J. Darwin Ross, 82, operated Baltimore concrete firm
J. Darwin Ross, who operated a concrete products company with his father, died Saturday from complications after surgery at Sinai Hospital. He was 82.
Mr. Ross, formerly of Towson, had lived at Brightwood Retirement Community in Lutherville for several years.
He was born in Ashland, Ohio, and raised in Marietta, Ohio. He came to the Baltimore area with his family in 1938, when his father moved East to sell concrete. A few years later, Mr. Ross graduated from the Baltimore College of Commerce with a degree in business management.
In 1959, he and his father purchased Baltimore Concrete Block VTC Corp., where they had been working. Mr. Ross developed products such as architectural concrete masonry units and interlocking concrete paving stones. In 1975, the name of his company changed to Balcon Inc. He served on many concrete industry boards and in 1975 visited China on a research and goodwill mission.
He retired from the company in 1988, after Balcon built a paver plant in Crofton. In 1994, Balcon was acquired by CRH/Oldcastle, an Irish company that specializes in construction products.
A man with a passion for golf, Mr. Ross traveled extensively to pursue the game at famous courses. When he was no longer able to hit the links, he played gin with his golf buddies.
Locally, he was a founding member of the Golfers' Charitable Association, which brought the Ladies Professional Golf Association tour to Baltimore. He was a member of Baltimore Country Club, the BocaWest Club and the Engineering Society of Baltimore.
Services will be held 11 a.m. tomorrow at Second Presbyterian Church, 4200 St. Paul St.
He is survived by his wife of nearly 50 years, the former Patricia Ann Hagan of Moscow, Idaho; a son, Christopher Ross of Baltimore; daughters Sherril Walsh of Bethesda and Sharon Mayr of Baltimore; a sister, Twila-Louese Bilger of Baltimore; and five grandchildren. Mary June Burton, a homemaker and former Severna Park resident, died Tuesday of complications from a heart attack at a hospital in Hudson, Fla. She was 75.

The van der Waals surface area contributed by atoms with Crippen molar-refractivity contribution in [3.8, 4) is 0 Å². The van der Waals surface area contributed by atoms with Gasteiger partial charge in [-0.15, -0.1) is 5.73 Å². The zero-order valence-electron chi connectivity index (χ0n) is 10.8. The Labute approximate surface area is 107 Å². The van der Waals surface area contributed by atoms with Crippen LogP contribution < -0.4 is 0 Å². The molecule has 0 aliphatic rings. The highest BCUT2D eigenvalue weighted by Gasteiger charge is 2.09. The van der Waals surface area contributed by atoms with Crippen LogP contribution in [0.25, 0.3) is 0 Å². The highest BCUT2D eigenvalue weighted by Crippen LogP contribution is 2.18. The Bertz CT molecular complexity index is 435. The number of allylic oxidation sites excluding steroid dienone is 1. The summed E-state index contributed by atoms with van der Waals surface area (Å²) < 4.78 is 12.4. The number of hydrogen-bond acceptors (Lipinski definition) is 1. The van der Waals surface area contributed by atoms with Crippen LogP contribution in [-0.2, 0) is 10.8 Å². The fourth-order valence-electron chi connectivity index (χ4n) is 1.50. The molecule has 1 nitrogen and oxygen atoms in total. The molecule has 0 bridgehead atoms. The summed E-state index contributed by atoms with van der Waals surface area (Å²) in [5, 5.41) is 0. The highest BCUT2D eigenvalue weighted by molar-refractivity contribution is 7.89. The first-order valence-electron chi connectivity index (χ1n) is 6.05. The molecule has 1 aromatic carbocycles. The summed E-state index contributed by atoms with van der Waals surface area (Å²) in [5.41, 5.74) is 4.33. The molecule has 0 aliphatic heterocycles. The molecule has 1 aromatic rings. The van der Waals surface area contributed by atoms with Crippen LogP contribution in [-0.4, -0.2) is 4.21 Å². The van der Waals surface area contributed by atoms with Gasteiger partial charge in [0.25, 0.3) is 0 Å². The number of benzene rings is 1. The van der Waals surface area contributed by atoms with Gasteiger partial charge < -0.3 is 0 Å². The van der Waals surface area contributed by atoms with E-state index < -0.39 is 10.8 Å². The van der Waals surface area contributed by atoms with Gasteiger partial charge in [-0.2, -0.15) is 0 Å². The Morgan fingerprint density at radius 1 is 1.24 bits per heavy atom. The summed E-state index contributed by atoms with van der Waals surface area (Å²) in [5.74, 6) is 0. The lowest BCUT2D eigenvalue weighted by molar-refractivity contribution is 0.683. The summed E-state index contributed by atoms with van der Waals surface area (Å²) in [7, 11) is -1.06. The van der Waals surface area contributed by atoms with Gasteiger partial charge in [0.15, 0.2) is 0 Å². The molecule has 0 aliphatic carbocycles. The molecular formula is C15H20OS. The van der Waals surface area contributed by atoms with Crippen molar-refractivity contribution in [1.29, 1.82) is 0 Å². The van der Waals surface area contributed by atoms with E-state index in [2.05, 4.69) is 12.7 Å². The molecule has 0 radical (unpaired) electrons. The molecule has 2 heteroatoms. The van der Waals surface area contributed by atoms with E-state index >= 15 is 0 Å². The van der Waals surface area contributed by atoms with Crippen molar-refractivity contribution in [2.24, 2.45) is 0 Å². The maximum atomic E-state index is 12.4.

Born in Clovis, N.M., Mrs. Burton moved to Maryland in 1970 when her husband was transferred here by Chevrolet Motor Division of General Motors. They lived in Severna Park for 14 years before moving to Prospect Bay, south of Kent Island.
An avid golfer, she was a member of Chartwell Country Club in Severna Park and Prospect Bay Country Club. She left the area in 1992 to retire with her husband, Web, to South Carolina. Four years later, they moved to Florida.
A memorial service will be held at 11 a.m. tomorrow at Barranco Funeral Home, 495 Ritchie Highway in Severna Park.
She is survived by her husband of 45 years, Web Burton of Brooksville, Fla.; three children, Sally Burton of Fishers, Ind., Jane Burton and Scott Burton, both of Baltimore; and two grandchildren.
Clarence 'Sonny' Canapp, 65, house painter
Clarence "Sonny" Canapp, a Baltimore native who painted houses for a living, died of heart disease Thursday at his home in Hampden. He was 65.
As a boy, he loved to fish and crab and played baseball and basketball at Hampden Recreational Center.
Mr. Canapp had been a supervisor for Irish Painting Co. until a heart attack forced his retirement in 1988. Once his working days were over, he enjoyed watching ballgames on television and sitting on the steps in the summertime.
His longtime companion, Emma Blackstock, is deceased.
He is survived by two sisters, Anna M. "Sissy" Kates of Hampden and Mabel E. Otten of Woodberry; and two brothers, George W. "Butch" Canapp Jr. and John A. Canapp of Hampden.
No services will be held.
Pub Date: 12/28/98